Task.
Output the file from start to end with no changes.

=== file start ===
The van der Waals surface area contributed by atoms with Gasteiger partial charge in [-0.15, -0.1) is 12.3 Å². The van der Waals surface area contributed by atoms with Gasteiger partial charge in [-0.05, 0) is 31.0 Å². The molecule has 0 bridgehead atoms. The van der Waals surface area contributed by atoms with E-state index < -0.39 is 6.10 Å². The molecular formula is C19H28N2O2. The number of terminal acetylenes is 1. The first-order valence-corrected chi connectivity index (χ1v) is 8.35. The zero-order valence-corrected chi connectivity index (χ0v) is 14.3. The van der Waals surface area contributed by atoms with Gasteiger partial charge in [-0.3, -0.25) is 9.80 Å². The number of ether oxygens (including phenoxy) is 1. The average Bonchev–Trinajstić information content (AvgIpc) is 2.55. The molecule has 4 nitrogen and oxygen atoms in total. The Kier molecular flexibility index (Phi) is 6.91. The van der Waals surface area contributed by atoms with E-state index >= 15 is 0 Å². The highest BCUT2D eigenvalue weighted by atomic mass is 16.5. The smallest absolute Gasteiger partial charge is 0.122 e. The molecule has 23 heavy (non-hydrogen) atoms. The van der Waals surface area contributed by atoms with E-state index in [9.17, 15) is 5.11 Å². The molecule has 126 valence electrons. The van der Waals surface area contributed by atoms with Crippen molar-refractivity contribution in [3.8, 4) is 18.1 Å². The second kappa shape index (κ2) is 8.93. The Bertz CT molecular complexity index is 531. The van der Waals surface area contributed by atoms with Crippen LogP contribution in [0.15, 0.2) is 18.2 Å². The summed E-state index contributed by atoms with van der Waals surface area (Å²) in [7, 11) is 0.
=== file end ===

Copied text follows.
The van der Waals surface area contributed by atoms with Gasteiger partial charge in [-0.15, -0.1) is 12.3 Å². The van der Waals surface area contributed by atoms with Gasteiger partial charge in [-0.05, 0) is 31.0 Å². The molecule has 0 bridgehead atoms. The van der Waals surface area contributed by atoms with E-state index < -0.39 is 6.10 Å². The molecular formula is C19H28N2O2. The number of terminal acetylenes is 1. The first-order valence-corrected chi connectivity index (χ1v) is 8.35. The zero-order valence-corrected chi connectivity index (χ0v) is 14.3. The van der Waals surface area contributed by atoms with Gasteiger partial charge in [-0.3, -0.25) is 9.80 Å². The number of ether oxygens (including phenoxy) is 1. The average Bonchev–Trinajstić information content (AvgIpc) is 2.55. The molecule has 4 nitrogen and oxygen atoms in total. The Kier molecular flexibility index (Phi) is 6.91. The van der Waals surface area contributed by atoms with E-state index >= 15 is 0 Å². The highest BCUT2D eigenvalue weighted by atomic mass is 16.5. The smallest absolute Gasteiger partial charge is 0.122 e. The molecule has 23 heavy (non-hydrogen) atoms. The van der Waals surface area contributed by atoms with E-state index in [9.17, 15) is 5.11 Å². The molecule has 126 valence electrons. The van der Waals surface area contributed by atoms with Crippen molar-refractivity contribution in [3.8, 4) is 18.1 Å². The second kappa shape index (κ2) is 8.93. The Bertz CT molecular complexity index is 531. The van der Waals surface area contributed by atoms with Crippen LogP contribution in [0.15, 0.2) is 18.2 Å². The summed E-state index contributed by atoms with van der Waals surface area (Å²) in [7, 11) is 0.